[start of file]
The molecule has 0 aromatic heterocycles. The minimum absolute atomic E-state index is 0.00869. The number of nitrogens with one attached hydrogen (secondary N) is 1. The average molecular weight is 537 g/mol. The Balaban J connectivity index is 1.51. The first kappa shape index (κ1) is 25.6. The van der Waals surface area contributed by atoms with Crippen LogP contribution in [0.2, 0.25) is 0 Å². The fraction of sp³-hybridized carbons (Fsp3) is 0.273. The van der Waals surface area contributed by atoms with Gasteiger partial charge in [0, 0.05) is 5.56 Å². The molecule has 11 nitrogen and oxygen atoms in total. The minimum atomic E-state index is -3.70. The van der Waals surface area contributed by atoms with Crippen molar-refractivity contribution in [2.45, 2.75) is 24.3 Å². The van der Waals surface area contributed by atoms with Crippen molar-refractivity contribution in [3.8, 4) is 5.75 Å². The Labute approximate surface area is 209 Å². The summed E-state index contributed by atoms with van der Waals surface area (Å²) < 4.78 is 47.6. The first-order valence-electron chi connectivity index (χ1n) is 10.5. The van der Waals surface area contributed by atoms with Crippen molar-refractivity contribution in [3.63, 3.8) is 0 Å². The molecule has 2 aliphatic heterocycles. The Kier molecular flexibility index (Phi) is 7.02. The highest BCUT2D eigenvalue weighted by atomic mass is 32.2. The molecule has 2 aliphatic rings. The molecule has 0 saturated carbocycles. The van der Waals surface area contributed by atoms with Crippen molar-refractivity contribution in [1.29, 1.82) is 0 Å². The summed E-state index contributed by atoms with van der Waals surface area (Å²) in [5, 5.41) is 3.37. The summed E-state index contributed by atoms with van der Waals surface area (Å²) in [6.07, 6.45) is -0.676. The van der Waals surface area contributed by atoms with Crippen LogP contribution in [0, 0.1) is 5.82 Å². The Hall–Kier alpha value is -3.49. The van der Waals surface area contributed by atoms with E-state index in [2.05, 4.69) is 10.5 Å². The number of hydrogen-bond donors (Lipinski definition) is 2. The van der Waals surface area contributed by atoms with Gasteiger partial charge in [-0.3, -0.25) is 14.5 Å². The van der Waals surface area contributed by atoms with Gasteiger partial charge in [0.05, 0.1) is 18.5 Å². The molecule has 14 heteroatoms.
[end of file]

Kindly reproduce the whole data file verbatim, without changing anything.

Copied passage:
The molecule has 0 aromatic heterocycles. The minimum absolute atomic E-state index is 0.00869. The number of nitrogens with one attached hydrogen (secondary N) is 1. The average molecular weight is 537 g/mol. The Balaban J connectivity index is 1.51. The first kappa shape index (κ1) is 25.6. The van der Waals surface area contributed by atoms with Crippen LogP contribution in [0.2, 0.25) is 0 Å². The fraction of sp³-hybridized carbons (Fsp3) is 0.273. The van der Waals surface area contributed by atoms with Gasteiger partial charge in [0, 0.05) is 5.56 Å². The molecule has 11 nitrogen and oxygen atoms in total. The minimum atomic E-state index is -3.70. The van der Waals surface area contributed by atoms with Crippen molar-refractivity contribution in [2.45, 2.75) is 24.3 Å². The van der Waals surface area contributed by atoms with Crippen molar-refractivity contribution in [3.8, 4) is 5.75 Å². The Labute approximate surface area is 209 Å². The summed E-state index contributed by atoms with van der Waals surface area (Å²) < 4.78 is 47.6. The first-order valence-electron chi connectivity index (χ1n) is 10.5. The van der Waals surface area contributed by atoms with Crippen molar-refractivity contribution in [3.63, 3.8) is 0 Å². The molecule has 2 aliphatic heterocycles. The Kier molecular flexibility index (Phi) is 7.02. The highest BCUT2D eigenvalue weighted by atomic mass is 32.2. The molecule has 2 aliphatic rings. The molecule has 0 saturated carbocycles. The van der Waals surface area contributed by atoms with Crippen molar-refractivity contribution in [1.29, 1.82) is 0 Å². The summed E-state index contributed by atoms with van der Waals surface area (Å²) in [5, 5.41) is 3.37. The summed E-state index contributed by atoms with van der Waals surface area (Å²) in [6.07, 6.45) is -0.676. The van der Waals surface area contributed by atoms with Crippen LogP contribution in [0, 0.1) is 5.82 Å². The Hall–Kier alpha value is -3.49. The van der Waals surface area contributed by atoms with E-state index in [2.05, 4.69) is 10.5 Å². The number of hydrogen-bond donors (Lipinski definition) is 2. The van der Waals surface area contributed by atoms with Gasteiger partial charge in [-0.3, -0.25) is 14.5 Å². The van der Waals surface area contributed by atoms with Gasteiger partial charge in [0.05, 0.1) is 18.5 Å². The molecule has 14 heteroatoms.